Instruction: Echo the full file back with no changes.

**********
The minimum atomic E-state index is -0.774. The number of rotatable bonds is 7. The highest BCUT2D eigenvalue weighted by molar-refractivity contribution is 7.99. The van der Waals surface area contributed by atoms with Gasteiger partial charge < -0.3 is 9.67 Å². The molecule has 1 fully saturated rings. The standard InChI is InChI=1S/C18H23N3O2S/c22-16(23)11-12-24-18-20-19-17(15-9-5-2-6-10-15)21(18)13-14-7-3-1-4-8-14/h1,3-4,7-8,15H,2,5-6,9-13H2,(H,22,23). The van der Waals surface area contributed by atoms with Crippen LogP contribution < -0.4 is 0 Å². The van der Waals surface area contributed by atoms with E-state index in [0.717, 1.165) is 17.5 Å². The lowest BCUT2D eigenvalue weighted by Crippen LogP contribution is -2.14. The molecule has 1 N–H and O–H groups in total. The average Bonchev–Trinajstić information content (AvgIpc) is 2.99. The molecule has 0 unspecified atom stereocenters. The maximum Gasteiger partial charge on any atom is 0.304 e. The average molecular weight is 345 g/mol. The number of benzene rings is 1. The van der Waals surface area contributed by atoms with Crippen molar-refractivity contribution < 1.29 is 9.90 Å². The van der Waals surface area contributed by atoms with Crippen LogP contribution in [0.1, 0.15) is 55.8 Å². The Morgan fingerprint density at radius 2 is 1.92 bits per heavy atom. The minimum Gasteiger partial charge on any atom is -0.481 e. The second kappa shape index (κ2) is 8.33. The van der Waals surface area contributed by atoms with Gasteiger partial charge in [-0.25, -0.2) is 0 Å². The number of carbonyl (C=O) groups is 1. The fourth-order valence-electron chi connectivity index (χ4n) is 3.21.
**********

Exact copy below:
The minimum atomic E-state index is -0.774. The number of rotatable bonds is 7. The highest BCUT2D eigenvalue weighted by molar-refractivity contribution is 7.99. The van der Waals surface area contributed by atoms with Gasteiger partial charge < -0.3 is 9.67 Å². The molecule has 1 fully saturated rings. The standard InChI is InChI=1S/C18H23N3O2S/c22-16(23)11-12-24-18-20-19-17(15-9-5-2-6-10-15)21(18)13-14-7-3-1-4-8-14/h1,3-4,7-8,15H,2,5-6,9-13H2,(H,22,23). The van der Waals surface area contributed by atoms with Crippen LogP contribution < -0.4 is 0 Å². The van der Waals surface area contributed by atoms with E-state index in [0.717, 1.165) is 17.5 Å². The lowest BCUT2D eigenvalue weighted by Crippen LogP contribution is -2.14. The molecule has 1 N–H and O–H groups in total. The average Bonchev–Trinajstić information content (AvgIpc) is 2.99. The molecule has 0 unspecified atom stereocenters. The maximum Gasteiger partial charge on any atom is 0.304 e. The average molecular weight is 345 g/mol. The number of benzene rings is 1. The van der Waals surface area contributed by atoms with Crippen molar-refractivity contribution < 1.29 is 9.90 Å². The van der Waals surface area contributed by atoms with Crippen LogP contribution in [0.1, 0.15) is 55.8 Å². The Morgan fingerprint density at radius 2 is 1.92 bits per heavy atom. The minimum Gasteiger partial charge on any atom is -0.481 e. The second kappa shape index (κ2) is 8.33. The van der Waals surface area contributed by atoms with Gasteiger partial charge in [-0.25, -0.2) is 0 Å². The number of carbonyl (C=O) groups is 1. The fourth-order valence-electron chi connectivity index (χ4n) is 3.21.